Torn between buying a notebook or a tablet? Consider a convertible!

Lenovo's IdeaPad Yoga 13 features a superb keyboard with a rubber-coated wrist rest.
Lenovo's IdeaPad Yoga 13 features a superb keyboard with a rubber-coated wrist rest.
The Yoga family's unique 360° hinge allows positioning the notebook in 'tent' mode.
The Yoga family's unique 360° hinge allows positioning the notebook in 'tent' mode.

Convertible notebooks are aimed at people who can't decide whether they want a laptop or a tablet. Trying to deliver two devices in one isn't easy, but some manufacturers are making headway.

Dell has the XPS Duo 12, ASUS has the Taichi, but Lenovo got an early lead with the touch-optimized IdeaPad Yoga 13. The Yoga 13 has been flying off dealers' shelves, and by all accounts, the soon-to-be-released IdeaPad Yoga 11S will be even more appealing.

The brilliance of the IdeaPad Yoga's design stems from a patented hinge that allows the screen to move 360° plus fold from laptop to tablet in one simple motion. 

While the 13-inch Yoga excels as an ultrabook, it can also function as a media-friendly tablet thanks to Dolby home theatre audio, integrated high-definition graphics, powerful 3rd generation Intel Core processors, and Windows 8.

The unit, however, is big and heavy as tablets go, which is why Lenovo recently introduced the all-new IdeaPad Yoga 11S. Unlike the previous 11-inch Yoga, the 11S delivers the same power and features as its big brother, but its smaller size makes it much easier to hold when using it as a tablet.

Both models provide "stand mode" and "tent mode" as space-saving ways to watch movies, and both feature 10-finger multi-touch screens. Something called Motion Control even lets you simply swipe your hand in front of the webcam to advance photos, videos and other document.

Both models also have comfortable rubberized coatings and soft-touch exteriors. Available colors are Silver Grey and Clementine Orange.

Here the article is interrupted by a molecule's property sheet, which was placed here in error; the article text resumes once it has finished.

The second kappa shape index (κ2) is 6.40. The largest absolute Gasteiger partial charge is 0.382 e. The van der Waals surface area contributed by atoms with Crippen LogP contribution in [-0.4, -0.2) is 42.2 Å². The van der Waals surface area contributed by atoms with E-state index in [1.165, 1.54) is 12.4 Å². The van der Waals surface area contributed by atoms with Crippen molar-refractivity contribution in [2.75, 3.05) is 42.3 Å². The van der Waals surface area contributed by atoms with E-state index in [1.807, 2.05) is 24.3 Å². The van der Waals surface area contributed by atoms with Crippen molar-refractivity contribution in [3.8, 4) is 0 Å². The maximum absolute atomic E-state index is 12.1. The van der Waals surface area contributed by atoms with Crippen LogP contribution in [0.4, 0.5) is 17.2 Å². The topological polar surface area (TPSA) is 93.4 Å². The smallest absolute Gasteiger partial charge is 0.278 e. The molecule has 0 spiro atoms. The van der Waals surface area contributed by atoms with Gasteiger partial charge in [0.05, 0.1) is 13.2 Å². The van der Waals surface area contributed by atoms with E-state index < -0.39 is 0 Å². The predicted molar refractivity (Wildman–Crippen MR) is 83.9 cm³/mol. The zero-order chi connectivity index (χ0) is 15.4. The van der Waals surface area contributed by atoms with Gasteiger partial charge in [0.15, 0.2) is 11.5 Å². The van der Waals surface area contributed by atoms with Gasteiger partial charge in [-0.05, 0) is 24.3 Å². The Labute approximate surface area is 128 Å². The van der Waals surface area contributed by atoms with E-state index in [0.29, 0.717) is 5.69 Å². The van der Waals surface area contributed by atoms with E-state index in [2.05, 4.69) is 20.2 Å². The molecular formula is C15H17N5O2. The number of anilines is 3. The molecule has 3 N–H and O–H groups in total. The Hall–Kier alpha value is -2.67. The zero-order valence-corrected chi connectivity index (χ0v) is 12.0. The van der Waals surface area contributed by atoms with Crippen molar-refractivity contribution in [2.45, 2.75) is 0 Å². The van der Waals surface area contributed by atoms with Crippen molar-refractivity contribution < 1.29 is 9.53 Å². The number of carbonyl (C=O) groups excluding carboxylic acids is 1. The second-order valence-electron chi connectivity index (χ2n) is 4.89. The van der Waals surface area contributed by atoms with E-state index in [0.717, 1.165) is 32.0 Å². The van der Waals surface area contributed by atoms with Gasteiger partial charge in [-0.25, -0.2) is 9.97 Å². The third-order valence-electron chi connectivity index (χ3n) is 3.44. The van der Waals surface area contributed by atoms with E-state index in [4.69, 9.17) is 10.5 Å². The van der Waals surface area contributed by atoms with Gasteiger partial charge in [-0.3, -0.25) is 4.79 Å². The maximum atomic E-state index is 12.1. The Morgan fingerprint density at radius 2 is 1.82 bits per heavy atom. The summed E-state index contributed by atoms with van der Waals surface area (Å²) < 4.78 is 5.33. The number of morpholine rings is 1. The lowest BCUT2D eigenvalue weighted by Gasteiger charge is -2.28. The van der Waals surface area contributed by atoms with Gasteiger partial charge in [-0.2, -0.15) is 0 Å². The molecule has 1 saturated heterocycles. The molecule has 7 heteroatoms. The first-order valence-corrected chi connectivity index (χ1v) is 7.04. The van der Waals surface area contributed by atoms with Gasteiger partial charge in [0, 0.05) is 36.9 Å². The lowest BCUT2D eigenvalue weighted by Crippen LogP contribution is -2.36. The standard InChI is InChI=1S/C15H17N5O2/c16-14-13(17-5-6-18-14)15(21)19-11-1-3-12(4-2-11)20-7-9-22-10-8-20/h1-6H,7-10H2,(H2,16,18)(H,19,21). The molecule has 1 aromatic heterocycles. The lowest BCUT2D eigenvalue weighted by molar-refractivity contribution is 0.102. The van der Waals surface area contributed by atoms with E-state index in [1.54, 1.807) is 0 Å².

Prices for the Lenovo Yoga 13 start at $1,049, and prices for the new Yoga 11S are expected to start at $799. For more information, visit

Looking to consort with fellow film buffs or book lovers? Try has been around for a while, but I just discovered it, thanks to a friend at the New Orleans PC Club. The site is a global social network designed for groups, where you can connect with people who live nearby and share your interests.

The common ground can be books, movies, hobbies, pets, travel, dancing, poetry, and so forth. The operators claim that more than 9,000 groups get together in local communities each day.

You can create an account and peruse the listings for free. Group organizers, however, pay to have a section on the site. Joining a particular group might involve paying dues and attending an event could require an admission fee. The site, however, is free of annoying ads and pop–ups.

Prices start at $12 per month for six months, and each plan supposedly has a 30–day money back guarantee.

I went through listings for New Orleans, Metairie, Covington, and Slidell. The postings were free of offensive language or images. Minors are reportedly not allowed to join, so most groups are geared towards grown-up interests.

Sites like Facebook, Twitter, Google+, LinkedIn, and Craig's List are the rage these days, but some prestigious groups are local participants. Visiting the site might result in an unexpected expansion of your social horizons. You never know.